When auditing email templates, it is a good practice to divide the design into individual sections to avoid getting overwhelmed. Let’s learn by auditing a sample email template from Callaway Clubs.
The email, in its entirety, looks like this.
Breaking this email into bite-sized sections, we get:
The first thing anyone notices, as soon as they open the email, would be the header portion. It needs to be powerful enough to motivate the subscriber to read through the rest of the email. In the example above, the brand logo gives recognition, the preheader provides context, and the bold headline introduces the product they are promoting. As the headline has a different background color for easy distinguishing. A minor alteration possible here is the placement of a brand logo can be in line with preheader text and view the online link. This would save a lot of white space.
The Hero Image
Second, comes the hero image. A bold picture depicting the product or something in context with the email helps you set the theme of the email. The only thing you need to care while auditing the hero image is to ensure they are retina compliant images as they are the image in your email that will capture the most attention.
The Email Body
Once you have delighted the subscriber with the hero image, the email body begins. Here is where you build upon what was teased in the first half of the email. In the above example, there are too many sections with a call to action to individual pages. While this is not blasphemy, it is advised to have a single focus on the product you wish to promote. What was achieved here could have been managed by creating an upselling section, as shown below.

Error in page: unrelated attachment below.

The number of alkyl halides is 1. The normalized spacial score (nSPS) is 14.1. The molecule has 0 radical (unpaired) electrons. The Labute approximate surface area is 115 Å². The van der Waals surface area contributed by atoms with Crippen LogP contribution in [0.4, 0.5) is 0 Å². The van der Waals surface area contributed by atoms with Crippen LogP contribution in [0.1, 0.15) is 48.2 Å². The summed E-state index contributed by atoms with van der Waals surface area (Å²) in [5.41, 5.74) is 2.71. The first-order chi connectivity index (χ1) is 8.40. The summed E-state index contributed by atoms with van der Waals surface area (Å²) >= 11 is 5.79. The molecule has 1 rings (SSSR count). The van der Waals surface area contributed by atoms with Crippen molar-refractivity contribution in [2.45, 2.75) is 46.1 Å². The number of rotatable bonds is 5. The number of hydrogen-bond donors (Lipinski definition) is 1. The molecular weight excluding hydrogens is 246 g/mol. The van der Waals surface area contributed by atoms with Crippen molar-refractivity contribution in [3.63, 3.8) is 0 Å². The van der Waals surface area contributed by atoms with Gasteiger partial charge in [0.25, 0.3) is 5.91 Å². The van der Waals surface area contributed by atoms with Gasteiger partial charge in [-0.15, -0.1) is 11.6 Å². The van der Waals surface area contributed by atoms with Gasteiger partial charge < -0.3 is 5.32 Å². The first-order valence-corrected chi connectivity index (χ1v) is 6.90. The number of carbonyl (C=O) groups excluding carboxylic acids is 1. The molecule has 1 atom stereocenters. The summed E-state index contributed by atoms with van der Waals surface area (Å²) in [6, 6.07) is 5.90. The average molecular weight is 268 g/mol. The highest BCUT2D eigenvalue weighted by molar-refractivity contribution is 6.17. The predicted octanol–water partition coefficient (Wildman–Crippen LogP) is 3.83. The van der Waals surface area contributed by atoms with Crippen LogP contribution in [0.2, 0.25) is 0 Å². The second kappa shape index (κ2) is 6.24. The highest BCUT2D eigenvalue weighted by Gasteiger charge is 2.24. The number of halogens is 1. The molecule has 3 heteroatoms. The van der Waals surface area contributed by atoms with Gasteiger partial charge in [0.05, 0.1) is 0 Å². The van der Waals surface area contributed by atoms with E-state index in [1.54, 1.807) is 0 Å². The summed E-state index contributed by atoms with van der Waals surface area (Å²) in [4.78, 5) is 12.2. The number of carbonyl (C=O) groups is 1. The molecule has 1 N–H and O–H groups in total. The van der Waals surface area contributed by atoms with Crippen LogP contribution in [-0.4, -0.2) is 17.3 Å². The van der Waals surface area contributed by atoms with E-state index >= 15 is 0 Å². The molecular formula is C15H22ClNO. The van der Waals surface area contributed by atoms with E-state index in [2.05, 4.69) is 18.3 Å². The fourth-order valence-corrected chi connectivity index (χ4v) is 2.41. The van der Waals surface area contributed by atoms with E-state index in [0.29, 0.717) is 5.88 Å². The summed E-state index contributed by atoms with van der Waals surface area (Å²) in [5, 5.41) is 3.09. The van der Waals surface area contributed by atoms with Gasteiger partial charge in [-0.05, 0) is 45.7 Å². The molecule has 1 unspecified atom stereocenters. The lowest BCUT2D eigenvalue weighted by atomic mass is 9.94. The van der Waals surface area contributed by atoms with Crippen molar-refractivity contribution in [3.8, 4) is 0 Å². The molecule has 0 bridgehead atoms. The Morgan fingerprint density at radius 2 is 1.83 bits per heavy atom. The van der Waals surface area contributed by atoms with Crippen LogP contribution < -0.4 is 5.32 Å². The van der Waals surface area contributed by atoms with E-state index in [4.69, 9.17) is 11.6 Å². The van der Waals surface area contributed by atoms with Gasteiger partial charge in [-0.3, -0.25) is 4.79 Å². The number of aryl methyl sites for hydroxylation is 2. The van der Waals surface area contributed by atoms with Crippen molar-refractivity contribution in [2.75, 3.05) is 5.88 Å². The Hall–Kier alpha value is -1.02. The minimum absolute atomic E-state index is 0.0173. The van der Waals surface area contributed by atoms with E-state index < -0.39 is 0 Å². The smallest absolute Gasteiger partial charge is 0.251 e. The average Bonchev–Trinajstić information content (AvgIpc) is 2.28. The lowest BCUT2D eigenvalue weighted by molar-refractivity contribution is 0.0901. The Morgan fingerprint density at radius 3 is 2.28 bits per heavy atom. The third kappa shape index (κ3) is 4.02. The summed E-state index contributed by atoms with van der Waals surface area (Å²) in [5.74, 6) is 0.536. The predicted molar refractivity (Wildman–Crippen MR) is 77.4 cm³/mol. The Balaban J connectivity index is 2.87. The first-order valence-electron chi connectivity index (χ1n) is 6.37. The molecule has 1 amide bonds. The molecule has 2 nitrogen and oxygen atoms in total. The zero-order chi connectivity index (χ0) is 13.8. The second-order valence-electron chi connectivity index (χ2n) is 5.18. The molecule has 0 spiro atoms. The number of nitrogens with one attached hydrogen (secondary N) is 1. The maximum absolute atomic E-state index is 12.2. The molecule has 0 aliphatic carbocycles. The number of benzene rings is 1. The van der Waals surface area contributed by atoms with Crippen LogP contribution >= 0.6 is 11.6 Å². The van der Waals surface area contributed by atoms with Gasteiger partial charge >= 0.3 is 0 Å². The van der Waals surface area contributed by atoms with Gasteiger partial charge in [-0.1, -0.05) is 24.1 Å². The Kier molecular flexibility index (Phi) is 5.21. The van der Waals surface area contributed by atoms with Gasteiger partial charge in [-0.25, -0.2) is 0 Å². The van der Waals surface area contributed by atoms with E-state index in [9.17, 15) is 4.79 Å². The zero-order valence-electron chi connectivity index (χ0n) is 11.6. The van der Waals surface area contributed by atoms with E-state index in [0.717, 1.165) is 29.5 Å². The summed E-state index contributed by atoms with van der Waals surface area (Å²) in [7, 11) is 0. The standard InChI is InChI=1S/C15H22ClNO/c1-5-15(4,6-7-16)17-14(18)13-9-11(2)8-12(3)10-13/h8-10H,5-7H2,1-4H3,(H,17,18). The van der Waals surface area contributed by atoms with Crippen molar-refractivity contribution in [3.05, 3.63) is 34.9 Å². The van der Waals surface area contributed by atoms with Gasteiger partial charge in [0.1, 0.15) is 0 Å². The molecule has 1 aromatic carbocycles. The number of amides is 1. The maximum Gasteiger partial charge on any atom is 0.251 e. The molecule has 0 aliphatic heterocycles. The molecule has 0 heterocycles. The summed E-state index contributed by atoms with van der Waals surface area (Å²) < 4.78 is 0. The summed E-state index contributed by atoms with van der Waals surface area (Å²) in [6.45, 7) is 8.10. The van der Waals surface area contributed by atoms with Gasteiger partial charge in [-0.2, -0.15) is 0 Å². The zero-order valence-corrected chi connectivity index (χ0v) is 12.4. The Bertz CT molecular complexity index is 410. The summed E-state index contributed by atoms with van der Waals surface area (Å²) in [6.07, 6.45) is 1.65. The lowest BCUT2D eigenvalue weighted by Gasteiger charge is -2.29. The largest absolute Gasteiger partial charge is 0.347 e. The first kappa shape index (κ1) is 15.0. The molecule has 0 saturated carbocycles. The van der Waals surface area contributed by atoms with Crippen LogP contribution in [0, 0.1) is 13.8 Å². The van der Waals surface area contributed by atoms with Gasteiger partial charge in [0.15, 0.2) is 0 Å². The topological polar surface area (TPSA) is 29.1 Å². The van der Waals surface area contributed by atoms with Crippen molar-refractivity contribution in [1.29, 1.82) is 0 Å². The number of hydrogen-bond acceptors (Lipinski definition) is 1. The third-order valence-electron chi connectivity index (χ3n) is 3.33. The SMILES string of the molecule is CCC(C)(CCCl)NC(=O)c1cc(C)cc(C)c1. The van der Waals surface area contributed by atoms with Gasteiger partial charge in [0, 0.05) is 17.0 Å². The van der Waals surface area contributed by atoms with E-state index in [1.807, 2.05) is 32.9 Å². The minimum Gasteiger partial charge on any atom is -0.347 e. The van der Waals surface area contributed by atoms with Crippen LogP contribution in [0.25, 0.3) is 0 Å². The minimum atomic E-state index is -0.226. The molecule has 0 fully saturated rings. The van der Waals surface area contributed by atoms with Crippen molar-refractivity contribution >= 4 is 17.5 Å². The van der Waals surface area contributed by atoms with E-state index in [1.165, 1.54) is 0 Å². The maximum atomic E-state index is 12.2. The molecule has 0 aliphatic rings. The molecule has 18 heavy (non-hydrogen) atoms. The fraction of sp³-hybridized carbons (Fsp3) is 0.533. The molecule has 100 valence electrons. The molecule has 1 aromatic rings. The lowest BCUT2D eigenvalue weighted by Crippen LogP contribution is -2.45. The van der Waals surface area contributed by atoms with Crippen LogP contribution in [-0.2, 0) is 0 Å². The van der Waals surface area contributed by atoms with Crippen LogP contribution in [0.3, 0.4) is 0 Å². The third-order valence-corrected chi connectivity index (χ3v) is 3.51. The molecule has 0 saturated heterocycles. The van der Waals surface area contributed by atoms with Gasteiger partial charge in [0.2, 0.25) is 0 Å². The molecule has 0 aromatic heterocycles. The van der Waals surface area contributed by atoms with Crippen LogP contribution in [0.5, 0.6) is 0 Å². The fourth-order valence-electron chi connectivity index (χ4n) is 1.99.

The promotion aspect of the email is an excellent way to increase customer engagement. The section is well designed with a clear image of what the subscriber can win. Additionally, the headline is also crisp and to the point explaining what can be expected from signing up.
Any email is an opportunity for upselling/ cross-selling waiting to be grabbed. A clear image, a description with a possible link, is a great way to design this section.
The footer should be following all the best practices of creating a CAN-SPAM compliant footer. This means it should have popular social media links, an unsubscribe link, the physical address, and the link to modify preferences.
Common Mistakes In Email Template
No Text to image ratio Certain brands tend to stuff all their information in a single image and end up sending a blank email as the email client disables the images. It is always advisable to maintain an 80:20 text to image ratio.
More aesthetic, no value Marketers in the pursuit of visually alluring the subscriber tend to overlook additional value to the email. An email newsletter should educate first and promote later.
No formatted email copy Some emails feel as if the marketer just blurted out the message without considering to format it. This not only makes it difficult to read but also reduces the interest level. Divide your email copy into paragraphs and provide ample white space.
Not A/B testing You may not always read what your subscribers want. If you fail to A/B test your email templates, you are trying to force your ideology onto your subscribers, and this can lead to reduced interest and engagement levels.
You can explore more common design mistakes in our blog on Common Design Mistakes.
Conducting an email audit is crucial. The consistent effectiveness of your email campaigns depends on if and when you have the time and resources to run an audit. While self can manage most of the design audit, sometimes it helps to consult an expert. It not only gives your email design a fresh perspective but also enables you to unlock new features you may have overlooked. In case you are looking for an expert, look no further. QeInbox can help you.